Light is incredibly important in making videos for YouTube. That’s why I have spent thousands of hours perfecting my Youtube videos. I’ve spent the last months taking the time to make sure that everything is as high quality as possible, so you can expect the best possible results from the video.
What are some helpful tips for improving YouTube videos?
Try not to do too much editing, because YouTube’s auto-completion system is not very good. It’s the only thing that can screw you up. Here are a few tips that I have taken the time to put together for all the YouTube users:
Always include some audio if people talk during your videos
Never let your video look messy
Try to keep your video as short as possible
Make sure your voice is clean, and your images are strong
Focus on a few elements at a time!
Also, you can learn more about editing your YouTube videos by following these two articles:
I hope you will learn more about YouTube editing and learn how to make the best of the experience. And if you find any technical errors, don’t hesitate to leave a comment here or on my Facebook page (Link above). Also, if you have any video tips, just let me know.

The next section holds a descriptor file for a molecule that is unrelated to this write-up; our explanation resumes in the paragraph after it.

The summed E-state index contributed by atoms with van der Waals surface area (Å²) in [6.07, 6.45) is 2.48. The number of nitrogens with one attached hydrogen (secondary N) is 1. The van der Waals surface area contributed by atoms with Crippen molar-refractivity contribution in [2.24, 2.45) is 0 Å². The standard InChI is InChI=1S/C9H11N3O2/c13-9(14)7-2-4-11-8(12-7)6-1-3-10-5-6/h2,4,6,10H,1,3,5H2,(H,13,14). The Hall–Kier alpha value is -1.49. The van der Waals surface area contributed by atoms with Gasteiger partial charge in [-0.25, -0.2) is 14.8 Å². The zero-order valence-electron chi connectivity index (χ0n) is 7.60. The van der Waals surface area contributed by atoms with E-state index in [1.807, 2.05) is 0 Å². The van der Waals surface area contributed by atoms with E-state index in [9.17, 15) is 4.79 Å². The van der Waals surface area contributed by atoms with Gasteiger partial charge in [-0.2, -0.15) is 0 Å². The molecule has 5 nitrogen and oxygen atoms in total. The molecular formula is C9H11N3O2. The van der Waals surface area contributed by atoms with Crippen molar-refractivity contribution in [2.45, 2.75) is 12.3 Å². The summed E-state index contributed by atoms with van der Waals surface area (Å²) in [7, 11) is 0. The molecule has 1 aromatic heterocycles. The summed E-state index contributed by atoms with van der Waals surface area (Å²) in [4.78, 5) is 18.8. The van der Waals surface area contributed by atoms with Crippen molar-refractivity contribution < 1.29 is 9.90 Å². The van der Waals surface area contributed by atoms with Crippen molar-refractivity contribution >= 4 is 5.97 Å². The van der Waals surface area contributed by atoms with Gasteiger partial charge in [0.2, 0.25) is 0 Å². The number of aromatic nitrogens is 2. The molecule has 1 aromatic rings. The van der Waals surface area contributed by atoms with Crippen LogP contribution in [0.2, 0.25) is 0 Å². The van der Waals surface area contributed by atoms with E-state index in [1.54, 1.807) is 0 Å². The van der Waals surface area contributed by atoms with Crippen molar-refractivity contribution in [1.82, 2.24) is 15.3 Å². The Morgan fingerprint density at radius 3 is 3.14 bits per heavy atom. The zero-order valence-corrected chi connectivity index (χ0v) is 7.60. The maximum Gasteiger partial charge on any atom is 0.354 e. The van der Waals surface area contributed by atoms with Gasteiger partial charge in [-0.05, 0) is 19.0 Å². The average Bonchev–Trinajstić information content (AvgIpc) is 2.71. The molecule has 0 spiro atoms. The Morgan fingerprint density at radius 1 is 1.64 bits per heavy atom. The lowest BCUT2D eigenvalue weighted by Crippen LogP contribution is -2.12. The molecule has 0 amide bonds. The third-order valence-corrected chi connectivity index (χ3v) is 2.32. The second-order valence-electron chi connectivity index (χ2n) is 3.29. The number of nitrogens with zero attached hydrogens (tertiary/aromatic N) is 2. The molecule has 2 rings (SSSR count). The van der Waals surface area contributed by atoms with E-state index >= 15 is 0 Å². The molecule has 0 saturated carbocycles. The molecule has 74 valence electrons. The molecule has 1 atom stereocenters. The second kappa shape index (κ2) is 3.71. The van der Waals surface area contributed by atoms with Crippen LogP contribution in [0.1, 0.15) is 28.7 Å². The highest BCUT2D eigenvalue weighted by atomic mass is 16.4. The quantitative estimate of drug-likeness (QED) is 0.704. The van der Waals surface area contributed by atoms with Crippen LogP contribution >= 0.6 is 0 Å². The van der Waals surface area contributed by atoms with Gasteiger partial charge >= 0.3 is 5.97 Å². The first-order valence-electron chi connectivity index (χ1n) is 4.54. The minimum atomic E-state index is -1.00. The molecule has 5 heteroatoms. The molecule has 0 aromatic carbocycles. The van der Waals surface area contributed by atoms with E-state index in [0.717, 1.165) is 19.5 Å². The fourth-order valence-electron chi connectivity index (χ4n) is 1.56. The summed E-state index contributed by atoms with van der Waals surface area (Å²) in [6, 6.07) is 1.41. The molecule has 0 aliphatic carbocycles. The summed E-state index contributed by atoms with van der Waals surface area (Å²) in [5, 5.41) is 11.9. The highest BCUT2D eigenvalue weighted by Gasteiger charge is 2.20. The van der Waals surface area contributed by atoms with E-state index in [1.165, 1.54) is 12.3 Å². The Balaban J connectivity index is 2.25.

This episode is the third in our podcast Series “The Rise Of Evil”, looking at the emergence of new technologies in human affairs. We have been examining the development of the early Internet in the 1970’s, covering the rise of the home Internet from a concept to a reality.
We will also look at what we are to understand of the Internet as a global platform for communication, by exploring how technology has emerged as the communication network of choice.
We are joined here by Steve Farrar from UC Berkeley:
Here’s a clip of one of Steve’s episodes:
On June 12, the day before the U.S. Supreme Court ruling on whether it would protect same-sex marriage rights, the Washington Post headlined “Supreme Court leaves gay-marriage decision to states.”
The Post’s reporting on the matter echoed what several other news outlets had already done. The Post quoted a high-ranking federal prosecutor saying that “no federal statute prohibits discrimination by public universities or public colleges in providing equal benefits to married same-sex couples.” The Post also reported that “the federal government will not challenge the ruling and does not intend to take further action, a Justice Department official said, in part because the decision is
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